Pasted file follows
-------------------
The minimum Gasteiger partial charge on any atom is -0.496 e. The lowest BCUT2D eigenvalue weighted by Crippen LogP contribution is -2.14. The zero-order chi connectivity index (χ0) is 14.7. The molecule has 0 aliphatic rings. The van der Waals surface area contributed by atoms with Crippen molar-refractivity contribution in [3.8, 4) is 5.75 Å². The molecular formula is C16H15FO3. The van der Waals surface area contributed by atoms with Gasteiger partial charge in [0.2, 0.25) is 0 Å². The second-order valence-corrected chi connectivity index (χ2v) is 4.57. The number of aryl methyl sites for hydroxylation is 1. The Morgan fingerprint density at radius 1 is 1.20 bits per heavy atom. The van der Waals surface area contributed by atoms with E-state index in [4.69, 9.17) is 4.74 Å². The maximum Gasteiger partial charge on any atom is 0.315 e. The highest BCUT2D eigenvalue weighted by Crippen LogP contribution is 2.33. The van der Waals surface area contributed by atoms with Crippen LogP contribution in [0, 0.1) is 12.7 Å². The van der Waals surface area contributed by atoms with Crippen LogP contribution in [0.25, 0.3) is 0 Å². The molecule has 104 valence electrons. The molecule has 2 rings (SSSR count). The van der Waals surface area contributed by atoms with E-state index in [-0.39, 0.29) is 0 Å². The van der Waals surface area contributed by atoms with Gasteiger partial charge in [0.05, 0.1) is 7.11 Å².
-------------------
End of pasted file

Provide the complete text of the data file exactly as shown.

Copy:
The minimum Gasteiger partial charge on any atom is -0.496 e. The lowest BCUT2D eigenvalue weighted by Crippen LogP contribution is -2.14. The zero-order chi connectivity index (χ0) is 14.7. The molecule has 0 aliphatic rings. The van der Waals surface area contributed by atoms with Crippen molar-refractivity contribution in [3.8, 4) is 5.75 Å². The molecular formula is C16H15FO3. The van der Waals surface area contributed by atoms with Gasteiger partial charge in [0.2, 0.25) is 0 Å². The second-order valence-corrected chi connectivity index (χ2v) is 4.57. The number of aryl methyl sites for hydroxylation is 1. The Morgan fingerprint density at radius 1 is 1.20 bits per heavy atom. The van der Waals surface area contributed by atoms with E-state index in [4.69, 9.17) is 4.74 Å². The maximum Gasteiger partial charge on any atom is 0.315 e. The highest BCUT2D eigenvalue weighted by Crippen LogP contribution is 2.33. The van der Waals surface area contributed by atoms with Crippen LogP contribution in [0, 0.1) is 12.7 Å². The van der Waals surface area contributed by atoms with Crippen LogP contribution in [0.25, 0.3) is 0 Å². The molecule has 104 valence electrons. The molecule has 2 rings (SSSR count). The van der Waals surface area contributed by atoms with E-state index in [-0.39, 0.29) is 0 Å². The van der Waals surface area contributed by atoms with Gasteiger partial charge in [0.05, 0.1) is 7.11 Å².